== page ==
Alcohol Use Disorder (AUD)
Alcohol Use Disorder (AUD) is no longer termed substance abuse or substance dependence. The current state of addiction science indicates that a substance use disorder can be mild, moderate or severe. (See The Diagnostic and Statistical Manual of Mental Disorders, Fifth Edition (DSM-5). The diagnosis of AUD can only be made by a qualified professional. The level of severity is determined by the number of specific diagnostic criteria met by an individual. Alcohol Use Disorder generally occurs when the recurrent use of alcohol causes clinically and functionally significant impairment, such as health problems, discord in personal and/or professional relationships, and failure to meet major responsibilities at home, work or school. The diagnostic criterial for AUD includes social impairment, risky use and other pharmacological criteria.
The current state of addiction science is clear that Alcohol Use Disorder is a disease with a clear path for recovery. Recovery can include:
Community Based Programs: Participation in 12 step programs such as AA, or other programs such as Smart Recovery;
Inpatient Rehabilitation: Round-the-clock medical and psychological care to start recovery safely and effectively;
Outpatient Treatment: Individual counseling with a licensed psychiatrist or licensed drug and alcohol counselor;
Medically Assisted Treatment: Medication prescribed by a licensed physician to ease both cravings and withdrawal symptoms which is tapered off with progressive recovery;
Sober Living: Group home setting which included shared meetings, responsibilities and support to sustain recovery.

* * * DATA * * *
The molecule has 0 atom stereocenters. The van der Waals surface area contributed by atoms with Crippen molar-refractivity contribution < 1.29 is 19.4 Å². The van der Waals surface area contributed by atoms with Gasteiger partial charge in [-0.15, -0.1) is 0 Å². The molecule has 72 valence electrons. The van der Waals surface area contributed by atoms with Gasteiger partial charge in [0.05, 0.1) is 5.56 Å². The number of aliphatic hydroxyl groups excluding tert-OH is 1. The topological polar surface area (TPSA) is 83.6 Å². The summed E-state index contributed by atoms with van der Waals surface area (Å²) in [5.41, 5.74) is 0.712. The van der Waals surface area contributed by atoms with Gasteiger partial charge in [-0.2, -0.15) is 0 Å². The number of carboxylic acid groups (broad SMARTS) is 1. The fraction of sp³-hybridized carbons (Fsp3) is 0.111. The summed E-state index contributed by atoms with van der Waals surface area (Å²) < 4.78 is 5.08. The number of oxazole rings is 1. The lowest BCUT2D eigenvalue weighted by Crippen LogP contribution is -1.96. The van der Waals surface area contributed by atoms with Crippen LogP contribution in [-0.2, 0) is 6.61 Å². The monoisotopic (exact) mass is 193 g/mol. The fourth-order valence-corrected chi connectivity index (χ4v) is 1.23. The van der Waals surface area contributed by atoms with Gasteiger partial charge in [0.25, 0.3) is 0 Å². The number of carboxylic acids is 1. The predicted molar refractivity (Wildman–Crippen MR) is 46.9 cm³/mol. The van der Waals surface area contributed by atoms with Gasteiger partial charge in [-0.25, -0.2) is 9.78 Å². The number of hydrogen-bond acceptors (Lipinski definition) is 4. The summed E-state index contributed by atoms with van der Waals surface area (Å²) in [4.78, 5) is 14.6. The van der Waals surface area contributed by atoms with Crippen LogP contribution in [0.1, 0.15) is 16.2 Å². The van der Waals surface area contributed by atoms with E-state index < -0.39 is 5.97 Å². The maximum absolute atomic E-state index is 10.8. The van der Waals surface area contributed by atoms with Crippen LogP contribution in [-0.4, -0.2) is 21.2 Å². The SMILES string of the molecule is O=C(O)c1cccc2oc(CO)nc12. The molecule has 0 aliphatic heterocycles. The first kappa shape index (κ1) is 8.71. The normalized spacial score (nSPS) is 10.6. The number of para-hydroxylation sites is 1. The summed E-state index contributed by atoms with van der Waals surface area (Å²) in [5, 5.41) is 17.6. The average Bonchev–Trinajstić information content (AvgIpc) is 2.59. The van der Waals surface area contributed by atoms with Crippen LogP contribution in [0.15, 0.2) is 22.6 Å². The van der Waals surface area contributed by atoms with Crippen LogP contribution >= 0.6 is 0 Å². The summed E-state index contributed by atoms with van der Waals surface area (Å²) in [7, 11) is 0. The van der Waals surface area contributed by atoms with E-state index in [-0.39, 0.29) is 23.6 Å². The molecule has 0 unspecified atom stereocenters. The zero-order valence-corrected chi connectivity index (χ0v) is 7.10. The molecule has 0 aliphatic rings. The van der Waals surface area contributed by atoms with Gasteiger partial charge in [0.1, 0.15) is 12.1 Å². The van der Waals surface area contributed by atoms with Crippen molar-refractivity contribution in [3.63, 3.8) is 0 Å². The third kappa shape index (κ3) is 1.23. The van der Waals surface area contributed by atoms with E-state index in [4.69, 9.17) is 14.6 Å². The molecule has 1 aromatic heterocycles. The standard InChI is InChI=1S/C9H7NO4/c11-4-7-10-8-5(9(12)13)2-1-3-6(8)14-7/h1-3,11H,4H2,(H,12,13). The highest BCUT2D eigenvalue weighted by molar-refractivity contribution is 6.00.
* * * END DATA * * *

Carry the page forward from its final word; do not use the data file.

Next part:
The misuse of alcohol can be fatal. It is a progressive disease which always gets worse. Without recovery intervention, it never goes away and does not get better. There is no option to turn back the clock on alcohol misuse. There is no reset- once you start your body will always react as if you started right where you left off no matter how long it has been since the last use. There is no cure. It can only be treated and controlled. Relapse is a common aspect of recovery, even after a long period of abstinence. This is why continued; vigilant recovery includes long term counseling and support. This disease is no different than diabetes or heart disease. Ignoring it will kill you, eventually. Treating it can stabilize the chemical response in your body and you can go on leading a “normal,” active life.
Genetics play a significant role in alcohol misuse disorder. If you have one parent with AUD, the chances that you will develop AUD in your lifetime increase three-fold. If you have both parents with AUD, it is very likely that you will develop AUD. Genetics are only the indicator or probability, they are the marker of inevitability. Proactive prevention and active recovery can break the cycle.
Denial is the hallmark of this disease. If you deny that there is a problem with alcohol when others insist that there is, you can be certain you are not seeing the problem clearly. Working with a professional or getting support from someone in long term recovery can help you understand your denial and the current state of your misuse.
Possible symptoms of Alcohol Use Disorder include:
Whole Body: Blackout, Dizziness, Shakiness, Cravings, Sweating, Lack of Coordination, Slurred Speech, Tremors, Physical Dependence, Numbness in Extremities
Appearance: Red Eyes, Puffy Face
Gastrointestinal: Nausea or Vomiting, Abdominal Pain
Behavioral: Aggression, Agitation, Compulsivity, Lack of Restraint, Self-Destructive Behavior
Phsychological: Delirium or Fear
Getting drunk at the exact wrong moment is one of the clearest signs of Alcohol Use Disorder that is often excused by loved ones who don’t wish to face the truth. Suffering from AUD usually means that the user is in denial and the family structure adapts and accepts the unhealthy behavior long enough that the abnormal becomes normal. This often progresses to outside of the privacy of the family home-taking a drink before work to ease the shakes, drinking too much at lunch or at happy hour starts occasionally then becomes routine. With increased alcohol intake, deadlines and obligations become harder and harder to meet until disciplinary action is inevitable.
Please don't wait. NHLAP is here to help.